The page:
While we haven't framed our reporting on Pima in the same way that the morning daily has — they haven't always been exactly charitable, and we generally underplay our headlines — the 2014 Brick Wall Award wasn't bestowed solely in response to one Star reporter's experience. Too many questions go unanswered, too many documents remain unreleased.
Arizona is a land of troubled public institutions, to be sure. But we in Tucson expect better, and well we should.
Dodge, dip, dive, duck and dodge
As I wrote in March, regarding Tucson's behind-closed-doors process of picking a new city manager, there's nothing novel about government officials trying to duck Arizona's laws about citizen access to information.
There's a disturbing pattern throughout state and local governments of controlling and limiting the access of citizens and the press — your access — to public documents and meetings. PCC isn't unique in that. Here's a reporters' litany of frustrations:
In the Legislature, a bill was filed this year to allow political candidates to keep their home addresses out of the public record. Another would have kept the names of police officers involved in fatal shootings secret for 90 days.
Another bill, shelved by the Legislature, would have allowed public agencies to deny "unduly burdensome" requests for information. Yet another that died in committee would have "completely gutted" open meeting laws by allowing elected officials to talk about any and all topics outside of public scrutiny.
In March, those few attending a Citizens' Water Advisory Committee were required to sign in and show ID to enter the conference room on the third floor of Tucson Water headquarters. That's an explicit violation of the state attorney general's guidelines on open meetings, which prohibit requiring people to sign in before they are permitted to attend a meeting.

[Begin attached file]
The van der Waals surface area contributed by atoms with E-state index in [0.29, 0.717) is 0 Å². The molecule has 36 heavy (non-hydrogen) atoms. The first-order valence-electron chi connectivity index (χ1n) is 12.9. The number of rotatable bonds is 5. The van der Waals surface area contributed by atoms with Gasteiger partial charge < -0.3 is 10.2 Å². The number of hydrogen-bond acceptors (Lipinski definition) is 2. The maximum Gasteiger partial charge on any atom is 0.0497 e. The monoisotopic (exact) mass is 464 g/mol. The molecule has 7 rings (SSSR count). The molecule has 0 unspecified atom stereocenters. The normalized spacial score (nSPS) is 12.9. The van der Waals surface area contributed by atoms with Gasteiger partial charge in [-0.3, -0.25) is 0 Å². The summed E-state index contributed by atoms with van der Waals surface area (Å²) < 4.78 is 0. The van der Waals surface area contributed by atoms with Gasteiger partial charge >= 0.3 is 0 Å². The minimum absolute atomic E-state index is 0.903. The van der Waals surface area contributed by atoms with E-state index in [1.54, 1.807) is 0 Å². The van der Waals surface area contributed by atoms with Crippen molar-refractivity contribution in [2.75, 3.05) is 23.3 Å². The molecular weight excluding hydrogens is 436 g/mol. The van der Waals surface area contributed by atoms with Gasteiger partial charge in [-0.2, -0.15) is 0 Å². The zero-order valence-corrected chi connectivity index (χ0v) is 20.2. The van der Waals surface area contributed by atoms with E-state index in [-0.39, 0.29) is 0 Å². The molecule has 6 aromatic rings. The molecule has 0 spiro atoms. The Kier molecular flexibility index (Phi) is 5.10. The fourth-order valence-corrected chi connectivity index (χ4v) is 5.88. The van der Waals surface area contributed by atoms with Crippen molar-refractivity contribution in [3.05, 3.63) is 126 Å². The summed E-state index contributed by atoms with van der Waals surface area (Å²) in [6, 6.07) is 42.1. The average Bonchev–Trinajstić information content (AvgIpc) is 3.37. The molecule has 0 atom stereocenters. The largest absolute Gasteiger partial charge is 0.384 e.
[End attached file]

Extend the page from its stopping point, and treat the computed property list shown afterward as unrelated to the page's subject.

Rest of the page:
Other practices make records difficult to obtain, even if they aren't outright denied.
The Pinal County Sheriff's Office has sometimes stalled for months before providing records to TucsonSentinel.com. Many other public agencies have conducted similar foot-dragging campaigns. It can take years to pry documents out of the U.S. Justice Department. And Pima County Administrator Chuck Huckelberry instituted a new records regime that attempts to compel all requests to be made in writing through a county website, and requires that he receive a copy of all requests.
When PCC searched for a chancellor two years ago, they kept details from the public secret until the last minute — twice. When the Tucson Unified School District hired a superintendent, they similarly withheld the names of candidates and ultimately only announced a single finalist for the job before hiring him.
In most cases, officials are willing to wait out any threat of a lawsuit by news outlets — even if they know they would ultimately lose, the penalties for skirting disclosure laws are so light that they think it's worth the risk. If a news organization hires attorneys and files a suit, officials can either fight and drive up the costs or release the documents and render the suit moot — except for the ensuing legal bill.
As I wrote in March, officials know they can stall and delay and shuffle their feet and forward requests around their offices at their leisure. They skirt the spirit of the law while jumping through hoops in a show of meeting its letter.
That shouldn't just concern journalists; it should matter to you.
It's easy to chalk the behavior of politicians and bureaucrats up to business as usual, especially when you agree with their stances. But no matter your political party, it should matter when those who do the people's work lie, dissemble, exaggerate or try to keep you from learning the truth.
Disclaimers aside, the walls around Pima Community College have been built high. It'll take more than a PR campaign to knock out a few windows and brighten up the place. But as the instructors, staff and administrators there labor to clean up after the Flores years, they would do well to remember the old journalism adage that "sunlight is the best disinfectant."
They, and all of us, need to keep an important community institution moving forward into the light of day.